'Leave granted under Clause 12 of the Letters Patent constitutes the very foundation of the suit which is instituted on its basis. If such leave is rescinded, the suit automatically comes to an end and there is no doubt that such an order would be a judgment. If, on the other hand, an order is made, dismissing the Judge's summons to show cause why the leave should not be rescinded, the result is ,as Sir Lawrence Jenkins pointed out, Vaghoji v. Camaji, ILR 29 Bom 249 (J), that a decision on a vital point adverse to the defendant which goes to the very root of the suit becomes final and decisive against him, so far as the Court making the order is concerned. This brings the order within the category of a judgment as laid down in the Calcutta cases.'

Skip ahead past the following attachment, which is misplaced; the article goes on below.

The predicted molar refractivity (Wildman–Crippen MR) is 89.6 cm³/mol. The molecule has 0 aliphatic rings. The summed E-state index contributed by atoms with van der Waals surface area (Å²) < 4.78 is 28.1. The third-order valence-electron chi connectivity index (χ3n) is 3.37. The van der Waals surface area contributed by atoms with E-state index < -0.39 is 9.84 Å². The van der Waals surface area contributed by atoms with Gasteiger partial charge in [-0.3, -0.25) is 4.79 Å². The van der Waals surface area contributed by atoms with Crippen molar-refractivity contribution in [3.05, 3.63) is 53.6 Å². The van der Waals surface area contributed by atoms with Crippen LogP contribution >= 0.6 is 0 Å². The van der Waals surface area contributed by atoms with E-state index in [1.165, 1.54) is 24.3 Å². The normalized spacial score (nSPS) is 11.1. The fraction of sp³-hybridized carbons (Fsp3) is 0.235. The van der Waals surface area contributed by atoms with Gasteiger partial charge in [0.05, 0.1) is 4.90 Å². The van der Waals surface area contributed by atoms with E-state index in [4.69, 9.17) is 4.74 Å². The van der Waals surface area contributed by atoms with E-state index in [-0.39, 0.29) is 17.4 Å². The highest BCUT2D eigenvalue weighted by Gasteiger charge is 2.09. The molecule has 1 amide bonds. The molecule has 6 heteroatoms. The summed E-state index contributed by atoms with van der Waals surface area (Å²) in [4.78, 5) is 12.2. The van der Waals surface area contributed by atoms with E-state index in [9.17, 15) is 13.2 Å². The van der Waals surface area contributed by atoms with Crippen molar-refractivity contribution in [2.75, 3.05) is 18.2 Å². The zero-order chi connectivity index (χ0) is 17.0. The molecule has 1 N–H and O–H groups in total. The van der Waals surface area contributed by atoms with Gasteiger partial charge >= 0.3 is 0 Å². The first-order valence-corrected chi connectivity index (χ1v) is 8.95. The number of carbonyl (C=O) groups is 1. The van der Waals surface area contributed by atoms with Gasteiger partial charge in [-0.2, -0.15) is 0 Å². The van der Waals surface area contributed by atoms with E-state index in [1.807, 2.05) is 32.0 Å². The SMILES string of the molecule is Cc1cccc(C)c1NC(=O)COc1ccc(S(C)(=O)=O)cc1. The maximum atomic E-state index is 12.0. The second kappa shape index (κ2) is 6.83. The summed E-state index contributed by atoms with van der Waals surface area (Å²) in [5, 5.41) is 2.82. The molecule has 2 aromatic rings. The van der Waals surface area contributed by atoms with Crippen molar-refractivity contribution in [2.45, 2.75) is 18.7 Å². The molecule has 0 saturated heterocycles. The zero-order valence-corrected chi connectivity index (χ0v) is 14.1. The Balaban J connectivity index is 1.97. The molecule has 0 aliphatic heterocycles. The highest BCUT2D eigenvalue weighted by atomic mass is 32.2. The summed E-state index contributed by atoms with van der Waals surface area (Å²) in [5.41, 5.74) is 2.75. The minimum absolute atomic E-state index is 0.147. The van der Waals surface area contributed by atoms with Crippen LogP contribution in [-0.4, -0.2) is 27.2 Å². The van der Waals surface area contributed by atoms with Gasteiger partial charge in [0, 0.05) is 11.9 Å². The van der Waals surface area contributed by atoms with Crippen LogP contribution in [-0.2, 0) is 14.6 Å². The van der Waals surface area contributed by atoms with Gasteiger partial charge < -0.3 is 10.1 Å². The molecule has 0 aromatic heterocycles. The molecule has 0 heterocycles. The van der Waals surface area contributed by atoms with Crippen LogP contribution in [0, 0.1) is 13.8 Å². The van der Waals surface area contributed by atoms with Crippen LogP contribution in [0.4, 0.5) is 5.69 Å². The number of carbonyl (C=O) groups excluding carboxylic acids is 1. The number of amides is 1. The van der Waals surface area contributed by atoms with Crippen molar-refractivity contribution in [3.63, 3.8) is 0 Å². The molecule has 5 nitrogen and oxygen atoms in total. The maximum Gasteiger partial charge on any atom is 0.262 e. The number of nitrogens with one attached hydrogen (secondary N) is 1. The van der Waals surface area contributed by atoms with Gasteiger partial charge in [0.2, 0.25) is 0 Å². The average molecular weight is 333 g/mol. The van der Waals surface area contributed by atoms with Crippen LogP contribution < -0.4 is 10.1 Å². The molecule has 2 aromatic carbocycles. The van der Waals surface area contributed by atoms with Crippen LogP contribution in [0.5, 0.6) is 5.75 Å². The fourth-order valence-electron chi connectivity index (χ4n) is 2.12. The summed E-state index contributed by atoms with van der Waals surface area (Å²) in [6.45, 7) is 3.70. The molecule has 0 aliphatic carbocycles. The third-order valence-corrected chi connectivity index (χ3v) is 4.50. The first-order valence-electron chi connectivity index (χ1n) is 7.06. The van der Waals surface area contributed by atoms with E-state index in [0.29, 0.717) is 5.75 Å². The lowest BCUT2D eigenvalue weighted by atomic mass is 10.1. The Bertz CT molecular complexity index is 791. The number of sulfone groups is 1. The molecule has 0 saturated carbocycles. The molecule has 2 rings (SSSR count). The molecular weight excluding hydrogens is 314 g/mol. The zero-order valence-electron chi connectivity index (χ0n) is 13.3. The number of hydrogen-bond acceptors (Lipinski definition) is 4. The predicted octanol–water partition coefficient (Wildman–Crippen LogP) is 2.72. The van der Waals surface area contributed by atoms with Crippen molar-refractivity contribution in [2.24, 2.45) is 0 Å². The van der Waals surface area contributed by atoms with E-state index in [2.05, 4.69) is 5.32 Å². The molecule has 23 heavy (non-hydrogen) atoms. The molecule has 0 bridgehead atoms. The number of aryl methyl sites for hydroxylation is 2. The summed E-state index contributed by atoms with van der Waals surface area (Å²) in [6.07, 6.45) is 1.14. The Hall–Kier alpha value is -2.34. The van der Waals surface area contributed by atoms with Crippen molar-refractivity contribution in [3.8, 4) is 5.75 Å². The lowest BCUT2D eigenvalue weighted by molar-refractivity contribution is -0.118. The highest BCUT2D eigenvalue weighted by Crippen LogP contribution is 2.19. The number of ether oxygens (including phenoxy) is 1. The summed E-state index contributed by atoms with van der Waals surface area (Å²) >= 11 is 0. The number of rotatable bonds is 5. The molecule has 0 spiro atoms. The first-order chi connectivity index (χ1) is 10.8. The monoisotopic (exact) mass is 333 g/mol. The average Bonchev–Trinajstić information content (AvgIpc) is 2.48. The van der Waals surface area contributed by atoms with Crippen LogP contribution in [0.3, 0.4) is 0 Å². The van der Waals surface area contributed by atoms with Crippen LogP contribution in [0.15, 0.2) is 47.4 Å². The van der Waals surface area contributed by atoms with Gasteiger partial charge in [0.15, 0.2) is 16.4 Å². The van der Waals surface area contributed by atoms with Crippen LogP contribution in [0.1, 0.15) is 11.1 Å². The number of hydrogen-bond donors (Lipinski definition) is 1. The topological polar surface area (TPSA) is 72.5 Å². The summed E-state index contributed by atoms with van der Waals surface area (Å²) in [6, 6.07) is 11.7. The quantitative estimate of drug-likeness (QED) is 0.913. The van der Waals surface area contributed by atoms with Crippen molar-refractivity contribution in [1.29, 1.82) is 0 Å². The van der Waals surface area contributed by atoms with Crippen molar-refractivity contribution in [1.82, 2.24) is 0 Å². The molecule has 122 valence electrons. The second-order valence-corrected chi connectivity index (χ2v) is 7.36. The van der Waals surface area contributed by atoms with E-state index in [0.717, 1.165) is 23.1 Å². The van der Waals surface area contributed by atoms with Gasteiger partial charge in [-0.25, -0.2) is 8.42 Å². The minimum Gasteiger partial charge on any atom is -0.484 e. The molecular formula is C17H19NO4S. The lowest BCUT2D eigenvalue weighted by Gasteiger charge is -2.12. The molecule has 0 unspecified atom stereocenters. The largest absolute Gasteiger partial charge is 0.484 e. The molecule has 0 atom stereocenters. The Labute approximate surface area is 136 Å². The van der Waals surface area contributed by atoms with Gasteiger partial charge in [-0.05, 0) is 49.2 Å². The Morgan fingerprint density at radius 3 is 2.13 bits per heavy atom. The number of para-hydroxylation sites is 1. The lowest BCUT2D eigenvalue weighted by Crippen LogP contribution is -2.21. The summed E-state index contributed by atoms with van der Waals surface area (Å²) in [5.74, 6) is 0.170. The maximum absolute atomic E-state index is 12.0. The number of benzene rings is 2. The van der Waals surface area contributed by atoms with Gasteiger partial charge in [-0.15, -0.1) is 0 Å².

30. It was contended on behalf of the appellant that the Supreme Court were approving of what they set out as the view of Sir Lawrence Jenkins, because they used the expression 'the result is, as Sir Lawrence Jenkins pointed out' and, therefore, they were quoting what Sir Lawrence Jenkins had said with approval. I cannot accept that contention, be-rause the judgment proceeds to say that the Court was not expressing any final opinion as to the propriety or otherwise of the view expressed by Sir Lawrence Jenkins. The words 'as Sir Lawrence Jenkins pointed out' merely mean 'according to Sir Lawrence Jenkins' or 'as it has been put by Sir Lawrence JenkinS'. But the fact remains that the Supreme Court did not disapprove of the decision in 13 Beng LR 91 (I). Otherwise too, I find, nothing in the principles laid down in the Supreme Court's judgment which requires or authorises me to dissent from the earlier decision in 13 Beng LR 91 (I), which was also a decision of a Division Bench and with the reasoning of which I respectfully agree. I would therefore hold that the order of P. B. Mukharji, J., in so far as it impliedly refused to revoke the leave granted under Clause 12 of the Letters Patent, is also appealable.